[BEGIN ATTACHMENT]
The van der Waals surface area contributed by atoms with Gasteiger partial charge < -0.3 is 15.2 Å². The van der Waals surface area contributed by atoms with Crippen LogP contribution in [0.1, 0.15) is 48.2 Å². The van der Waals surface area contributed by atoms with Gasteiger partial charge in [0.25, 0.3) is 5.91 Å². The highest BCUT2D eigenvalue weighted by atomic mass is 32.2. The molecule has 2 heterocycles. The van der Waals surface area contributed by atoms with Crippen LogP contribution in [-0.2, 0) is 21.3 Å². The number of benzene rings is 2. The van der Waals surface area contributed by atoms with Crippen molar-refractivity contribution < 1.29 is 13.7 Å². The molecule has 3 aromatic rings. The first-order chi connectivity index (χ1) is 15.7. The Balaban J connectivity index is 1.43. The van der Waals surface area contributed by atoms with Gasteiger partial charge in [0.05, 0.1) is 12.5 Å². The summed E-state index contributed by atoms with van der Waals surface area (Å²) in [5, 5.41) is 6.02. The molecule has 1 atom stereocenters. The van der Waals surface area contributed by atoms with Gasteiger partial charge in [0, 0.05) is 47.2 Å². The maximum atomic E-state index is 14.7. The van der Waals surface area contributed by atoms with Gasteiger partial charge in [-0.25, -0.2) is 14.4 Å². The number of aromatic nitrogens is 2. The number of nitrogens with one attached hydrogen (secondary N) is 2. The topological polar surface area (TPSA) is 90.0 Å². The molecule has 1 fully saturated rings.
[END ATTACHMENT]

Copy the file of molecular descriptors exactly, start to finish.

The van der Waals surface area contributed by atoms with Gasteiger partial charge < -0.3 is 15.2 Å². The van der Waals surface area contributed by atoms with Crippen LogP contribution in [0.1, 0.15) is 48.2 Å². The van der Waals surface area contributed by atoms with Gasteiger partial charge in [0.25, 0.3) is 5.91 Å². The highest BCUT2D eigenvalue weighted by atomic mass is 32.2. The molecule has 2 heterocycles. The van der Waals surface area contributed by atoms with Crippen LogP contribution in [-0.2, 0) is 21.3 Å². The number of benzene rings is 2. The van der Waals surface area contributed by atoms with Crippen molar-refractivity contribution < 1.29 is 13.7 Å². The molecule has 3 aromatic rings. The first-order chi connectivity index (χ1) is 15.7. The Balaban J connectivity index is 1.43. The van der Waals surface area contributed by atoms with Gasteiger partial charge in [0.05, 0.1) is 12.5 Å². The summed E-state index contributed by atoms with van der Waals surface area (Å²) in [5, 5.41) is 6.02. The molecule has 1 atom stereocenters. The van der Waals surface area contributed by atoms with Gasteiger partial charge in [0, 0.05) is 47.2 Å². The maximum atomic E-state index is 14.7. The van der Waals surface area contributed by atoms with Gasteiger partial charge in [-0.25, -0.2) is 14.4 Å². The number of aromatic nitrogens is 2. The number of nitrogens with one attached hydrogen (secondary N) is 2. The topological polar surface area (TPSA) is 90.0 Å². The molecule has 1 fully saturated rings.